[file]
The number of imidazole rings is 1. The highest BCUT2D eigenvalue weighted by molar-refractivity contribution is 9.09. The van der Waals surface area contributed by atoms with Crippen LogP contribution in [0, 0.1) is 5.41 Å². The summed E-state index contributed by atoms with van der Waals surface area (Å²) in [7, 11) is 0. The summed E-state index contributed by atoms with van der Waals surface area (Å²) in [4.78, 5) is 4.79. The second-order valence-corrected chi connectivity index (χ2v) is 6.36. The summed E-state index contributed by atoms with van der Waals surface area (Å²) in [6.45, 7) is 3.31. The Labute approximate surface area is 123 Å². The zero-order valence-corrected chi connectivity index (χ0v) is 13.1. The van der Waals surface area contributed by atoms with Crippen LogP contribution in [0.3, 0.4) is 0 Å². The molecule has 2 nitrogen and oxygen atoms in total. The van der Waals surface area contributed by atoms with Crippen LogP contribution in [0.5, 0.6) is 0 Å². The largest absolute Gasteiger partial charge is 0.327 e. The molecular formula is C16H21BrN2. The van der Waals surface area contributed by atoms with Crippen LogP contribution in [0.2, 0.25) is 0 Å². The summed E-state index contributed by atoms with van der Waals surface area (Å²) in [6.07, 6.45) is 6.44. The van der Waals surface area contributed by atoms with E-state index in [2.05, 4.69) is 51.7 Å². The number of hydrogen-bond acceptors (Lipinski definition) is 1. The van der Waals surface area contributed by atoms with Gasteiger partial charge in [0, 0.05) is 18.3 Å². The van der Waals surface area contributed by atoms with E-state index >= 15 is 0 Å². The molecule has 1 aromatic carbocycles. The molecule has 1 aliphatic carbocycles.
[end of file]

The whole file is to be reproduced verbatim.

The number of imidazole rings is 1. The highest BCUT2D eigenvalue weighted by molar-refractivity contribution is 9.09. The van der Waals surface area contributed by atoms with Crippen LogP contribution in [0, 0.1) is 5.41 Å². The summed E-state index contributed by atoms with van der Waals surface area (Å²) in [7, 11) is 0. The summed E-state index contributed by atoms with van der Waals surface area (Å²) in [4.78, 5) is 4.79. The second-order valence-corrected chi connectivity index (χ2v) is 6.36. The summed E-state index contributed by atoms with van der Waals surface area (Å²) in [6.45, 7) is 3.31. The Labute approximate surface area is 123 Å². The zero-order valence-corrected chi connectivity index (χ0v) is 13.1. The van der Waals surface area contributed by atoms with Crippen LogP contribution in [0.3, 0.4) is 0 Å². The molecule has 2 nitrogen and oxygen atoms in total. The van der Waals surface area contributed by atoms with Crippen LogP contribution in [0.5, 0.6) is 0 Å². The largest absolute Gasteiger partial charge is 0.327 e. The molecular formula is C16H21BrN2. The van der Waals surface area contributed by atoms with Crippen LogP contribution in [0.2, 0.25) is 0 Å². The summed E-state index contributed by atoms with van der Waals surface area (Å²) in [6.07, 6.45) is 6.44. The van der Waals surface area contributed by atoms with E-state index in [2.05, 4.69) is 51.7 Å². The number of hydrogen-bond acceptors (Lipinski definition) is 1. The van der Waals surface area contributed by atoms with Gasteiger partial charge in [0, 0.05) is 18.3 Å². The van der Waals surface area contributed by atoms with E-state index >= 15 is 0 Å². The molecule has 1 aromatic carbocycles. The molecule has 1 aliphatic carbocycles.